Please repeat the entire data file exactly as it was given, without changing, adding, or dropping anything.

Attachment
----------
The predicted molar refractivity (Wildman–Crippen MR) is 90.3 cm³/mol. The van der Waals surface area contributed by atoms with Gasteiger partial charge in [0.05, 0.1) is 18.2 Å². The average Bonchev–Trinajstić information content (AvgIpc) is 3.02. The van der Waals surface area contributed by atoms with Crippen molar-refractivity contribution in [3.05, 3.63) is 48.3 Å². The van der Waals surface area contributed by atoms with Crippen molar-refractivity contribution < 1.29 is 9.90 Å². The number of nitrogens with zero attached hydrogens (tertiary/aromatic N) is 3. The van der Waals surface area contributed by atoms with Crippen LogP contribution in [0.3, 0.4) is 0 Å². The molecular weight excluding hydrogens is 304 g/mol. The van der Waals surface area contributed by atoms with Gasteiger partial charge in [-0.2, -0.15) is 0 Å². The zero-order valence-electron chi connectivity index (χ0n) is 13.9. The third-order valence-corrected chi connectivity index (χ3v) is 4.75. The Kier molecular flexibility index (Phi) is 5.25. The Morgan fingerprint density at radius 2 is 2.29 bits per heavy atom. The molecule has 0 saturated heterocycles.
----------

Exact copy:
The predicted molar refractivity (Wildman–Crippen MR) is 90.3 cm³/mol. The van der Waals surface area contributed by atoms with Gasteiger partial charge in [0.05, 0.1) is 18.2 Å². The average Bonchev–Trinajstić information content (AvgIpc) is 3.02. The van der Waals surface area contributed by atoms with Crippen molar-refractivity contribution in [3.05, 3.63) is 48.3 Å². The van der Waals surface area contributed by atoms with Crippen molar-refractivity contribution < 1.29 is 9.90 Å². The number of nitrogens with zero attached hydrogens (tertiary/aromatic N) is 3. The van der Waals surface area contributed by atoms with Crippen LogP contribution in [0.3, 0.4) is 0 Å². The molecular weight excluding hydrogens is 304 g/mol. The van der Waals surface area contributed by atoms with Gasteiger partial charge in [-0.2, -0.15) is 0 Å². The zero-order valence-electron chi connectivity index (χ0n) is 13.9. The third-order valence-corrected chi connectivity index (χ3v) is 4.75. The Kier molecular flexibility index (Phi) is 5.25. The Morgan fingerprint density at radius 2 is 2.29 bits per heavy atom. The molecule has 0 saturated heterocycles.